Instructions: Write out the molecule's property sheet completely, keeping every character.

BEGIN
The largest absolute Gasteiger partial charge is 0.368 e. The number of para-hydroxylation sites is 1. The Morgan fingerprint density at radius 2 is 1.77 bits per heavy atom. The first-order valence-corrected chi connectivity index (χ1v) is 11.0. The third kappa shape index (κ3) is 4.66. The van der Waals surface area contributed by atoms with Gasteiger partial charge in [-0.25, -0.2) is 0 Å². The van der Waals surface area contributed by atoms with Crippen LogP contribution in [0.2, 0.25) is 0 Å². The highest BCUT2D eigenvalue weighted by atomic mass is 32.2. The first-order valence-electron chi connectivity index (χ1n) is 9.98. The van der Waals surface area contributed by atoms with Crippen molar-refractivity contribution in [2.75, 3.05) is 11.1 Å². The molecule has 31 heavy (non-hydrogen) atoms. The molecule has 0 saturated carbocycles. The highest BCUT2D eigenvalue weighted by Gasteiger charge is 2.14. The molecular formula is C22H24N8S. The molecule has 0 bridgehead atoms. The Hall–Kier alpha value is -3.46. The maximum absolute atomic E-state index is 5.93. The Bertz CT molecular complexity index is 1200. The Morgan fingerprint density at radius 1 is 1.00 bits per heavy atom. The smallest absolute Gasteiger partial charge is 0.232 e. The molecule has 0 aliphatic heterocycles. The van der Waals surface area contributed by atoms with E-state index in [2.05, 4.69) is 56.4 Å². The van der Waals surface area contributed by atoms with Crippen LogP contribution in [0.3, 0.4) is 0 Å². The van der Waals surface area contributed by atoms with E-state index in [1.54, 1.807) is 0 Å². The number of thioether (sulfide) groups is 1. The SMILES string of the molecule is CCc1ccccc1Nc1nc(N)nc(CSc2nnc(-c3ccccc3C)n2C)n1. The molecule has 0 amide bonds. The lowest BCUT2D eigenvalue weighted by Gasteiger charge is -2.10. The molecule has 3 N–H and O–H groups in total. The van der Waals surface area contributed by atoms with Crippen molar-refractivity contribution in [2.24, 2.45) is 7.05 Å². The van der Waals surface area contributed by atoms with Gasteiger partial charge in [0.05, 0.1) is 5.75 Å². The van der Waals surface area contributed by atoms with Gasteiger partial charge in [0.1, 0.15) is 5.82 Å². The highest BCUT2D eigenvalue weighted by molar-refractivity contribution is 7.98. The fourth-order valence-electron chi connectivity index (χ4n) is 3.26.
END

The largest absolute Gasteiger partial charge is 0.368 e. The number of para-hydroxylation sites is 1. The Morgan fingerprint density at radius 2 is 1.77 bits per heavy atom. The first-order valence-corrected chi connectivity index (χ1v) is 11.0. The third kappa shape index (κ3) is 4.66. The van der Waals surface area contributed by atoms with Gasteiger partial charge in [-0.25, -0.2) is 0 Å². The van der Waals surface area contributed by atoms with Crippen LogP contribution in [0.2, 0.25) is 0 Å². The highest BCUT2D eigenvalue weighted by atomic mass is 32.2. The first-order valence-electron chi connectivity index (χ1n) is 9.98. The van der Waals surface area contributed by atoms with Crippen molar-refractivity contribution in [2.75, 3.05) is 11.1 Å². The molecule has 31 heavy (non-hydrogen) atoms. The molecule has 0 saturated carbocycles. The highest BCUT2D eigenvalue weighted by Gasteiger charge is 2.14. The molecular formula is C22H24N8S. The molecule has 0 bridgehead atoms. The Hall–Kier alpha value is -3.46. The maximum absolute atomic E-state index is 5.93. The Bertz CT molecular complexity index is 1200. The Morgan fingerprint density at radius 1 is 1.00 bits per heavy atom. The smallest absolute Gasteiger partial charge is 0.232 e. The molecule has 0 aliphatic heterocycles. The van der Waals surface area contributed by atoms with E-state index in [2.05, 4.69) is 56.4 Å². The van der Waals surface area contributed by atoms with Crippen LogP contribution in [0.3, 0.4) is 0 Å². The van der Waals surface area contributed by atoms with E-state index in [1.54, 1.807) is 0 Å². The number of thioether (sulfide) groups is 1. The SMILES string of the molecule is CCc1ccccc1Nc1nc(N)nc(CSc2nnc(-c3ccccc3C)n2C)n1. The molecule has 0 amide bonds. The lowest BCUT2D eigenvalue weighted by Gasteiger charge is -2.10. The molecule has 3 N–H and O–H groups in total. The van der Waals surface area contributed by atoms with Crippen molar-refractivity contribution in [2.24, 2.45) is 7.05 Å². The van der Waals surface area contributed by atoms with Gasteiger partial charge in [0.05, 0.1) is 5.75 Å². The van der Waals surface area contributed by atoms with Gasteiger partial charge in [0.1, 0.15) is 5.82 Å². The highest BCUT2D eigenvalue weighted by molar-refractivity contribution is 7.98. The fourth-order valence-electron chi connectivity index (χ4n) is 3.26.